Justification: During casual speech, several articulatory phenomena are observed including vowel and consonant deletion, epenthesis, metathesis, assimilation and dissimilation. We refer to these as articulatory errors because such effects are unintentional, involuntary, and above all lead to the deviation from the correct pronunciation[4]. Nevertheless, the objective of the current work is to investigate the schwa deletion pattern and not general vowel deletion, or other types of sound changes. Incorporating these extra factors can further complicate the model leading to masking and interference of different factors. Moreover, we do not make any claims here regarding the emergence of the schwa deletion; we only claim that the model explains the specific pattern observed in Hindi schwa deletion. The investigation of the emergence of schwa deletion and other phonological phenomena is beyond the scope of the current work.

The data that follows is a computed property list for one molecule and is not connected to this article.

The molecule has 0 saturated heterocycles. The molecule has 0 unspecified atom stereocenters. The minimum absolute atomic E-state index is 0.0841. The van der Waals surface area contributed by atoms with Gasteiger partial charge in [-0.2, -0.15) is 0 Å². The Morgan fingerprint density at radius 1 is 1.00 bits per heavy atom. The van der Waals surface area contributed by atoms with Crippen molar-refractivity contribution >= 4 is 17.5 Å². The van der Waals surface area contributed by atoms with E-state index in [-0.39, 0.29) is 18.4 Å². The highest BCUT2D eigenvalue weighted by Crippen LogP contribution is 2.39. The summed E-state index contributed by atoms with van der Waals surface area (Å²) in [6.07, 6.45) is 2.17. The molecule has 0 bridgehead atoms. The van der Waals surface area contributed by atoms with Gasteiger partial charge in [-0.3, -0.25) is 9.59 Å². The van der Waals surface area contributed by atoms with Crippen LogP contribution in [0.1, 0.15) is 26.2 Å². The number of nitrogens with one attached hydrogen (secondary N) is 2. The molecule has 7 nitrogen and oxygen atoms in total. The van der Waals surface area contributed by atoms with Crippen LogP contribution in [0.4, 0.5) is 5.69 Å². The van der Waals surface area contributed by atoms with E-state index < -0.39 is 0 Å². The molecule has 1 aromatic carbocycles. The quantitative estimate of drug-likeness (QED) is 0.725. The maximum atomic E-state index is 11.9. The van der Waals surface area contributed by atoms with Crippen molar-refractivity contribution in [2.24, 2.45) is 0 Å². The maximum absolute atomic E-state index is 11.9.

Assumption 3: Duration of consonants is 0.